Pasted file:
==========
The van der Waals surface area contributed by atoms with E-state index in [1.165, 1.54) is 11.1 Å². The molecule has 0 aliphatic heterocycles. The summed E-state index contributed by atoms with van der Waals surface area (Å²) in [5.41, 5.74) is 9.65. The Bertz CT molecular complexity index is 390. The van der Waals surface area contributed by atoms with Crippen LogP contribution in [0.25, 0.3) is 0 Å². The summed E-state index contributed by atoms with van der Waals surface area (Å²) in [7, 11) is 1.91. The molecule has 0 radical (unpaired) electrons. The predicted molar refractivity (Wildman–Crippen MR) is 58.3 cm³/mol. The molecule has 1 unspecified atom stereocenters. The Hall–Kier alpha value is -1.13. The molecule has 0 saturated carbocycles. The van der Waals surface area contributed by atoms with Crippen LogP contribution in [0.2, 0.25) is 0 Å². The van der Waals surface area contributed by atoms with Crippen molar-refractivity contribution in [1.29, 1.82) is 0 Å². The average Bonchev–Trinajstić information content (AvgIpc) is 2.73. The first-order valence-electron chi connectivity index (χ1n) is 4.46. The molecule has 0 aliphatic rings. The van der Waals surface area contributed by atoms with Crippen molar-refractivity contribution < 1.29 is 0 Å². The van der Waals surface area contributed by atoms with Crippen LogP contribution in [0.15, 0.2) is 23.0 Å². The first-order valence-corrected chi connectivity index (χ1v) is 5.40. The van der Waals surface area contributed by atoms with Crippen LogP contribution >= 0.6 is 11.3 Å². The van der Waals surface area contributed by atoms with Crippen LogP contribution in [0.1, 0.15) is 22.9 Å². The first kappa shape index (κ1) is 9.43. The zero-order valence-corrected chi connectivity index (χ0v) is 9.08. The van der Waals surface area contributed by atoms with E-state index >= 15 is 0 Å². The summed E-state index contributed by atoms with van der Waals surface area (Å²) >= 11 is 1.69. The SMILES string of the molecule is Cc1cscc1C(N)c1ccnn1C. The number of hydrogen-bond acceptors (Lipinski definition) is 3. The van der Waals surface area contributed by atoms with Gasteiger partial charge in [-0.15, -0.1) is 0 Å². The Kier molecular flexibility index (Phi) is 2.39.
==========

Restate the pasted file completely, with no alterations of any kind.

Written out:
The van der Waals surface area contributed by atoms with E-state index in [1.165, 1.54) is 11.1 Å². The molecule has 0 aliphatic heterocycles. The summed E-state index contributed by atoms with van der Waals surface area (Å²) in [5.41, 5.74) is 9.65. The Bertz CT molecular complexity index is 390. The van der Waals surface area contributed by atoms with Crippen LogP contribution in [0.25, 0.3) is 0 Å². The summed E-state index contributed by atoms with van der Waals surface area (Å²) in [7, 11) is 1.91. The molecule has 0 radical (unpaired) electrons. The predicted molar refractivity (Wildman–Crippen MR) is 58.3 cm³/mol. The molecule has 1 unspecified atom stereocenters. The Hall–Kier alpha value is -1.13. The molecule has 0 saturated carbocycles. The van der Waals surface area contributed by atoms with Crippen LogP contribution in [0.2, 0.25) is 0 Å². The van der Waals surface area contributed by atoms with Crippen molar-refractivity contribution in [1.29, 1.82) is 0 Å². The average Bonchev–Trinajstić information content (AvgIpc) is 2.73. The first-order valence-electron chi connectivity index (χ1n) is 4.46. The molecule has 0 aliphatic rings. The van der Waals surface area contributed by atoms with Crippen molar-refractivity contribution < 1.29 is 0 Å². The van der Waals surface area contributed by atoms with Crippen LogP contribution in [0.15, 0.2) is 23.0 Å². The first-order valence-corrected chi connectivity index (χ1v) is 5.40. The van der Waals surface area contributed by atoms with Crippen LogP contribution >= 0.6 is 11.3 Å². The van der Waals surface area contributed by atoms with Crippen LogP contribution in [0.1, 0.15) is 22.9 Å². The first kappa shape index (κ1) is 9.43. The zero-order valence-corrected chi connectivity index (χ0v) is 9.08. The van der Waals surface area contributed by atoms with E-state index >= 15 is 0 Å². The summed E-state index contributed by atoms with van der Waals surface area (Å²) >= 11 is 1.69. The SMILES string of the molecule is Cc1cscc1C(N)c1ccnn1C. The number of hydrogen-bond acceptors (Lipinski definition) is 3. The van der Waals surface area contributed by atoms with Gasteiger partial charge in [-0.15, -0.1) is 0 Å². The Kier molecular flexibility index (Phi) is 2.39.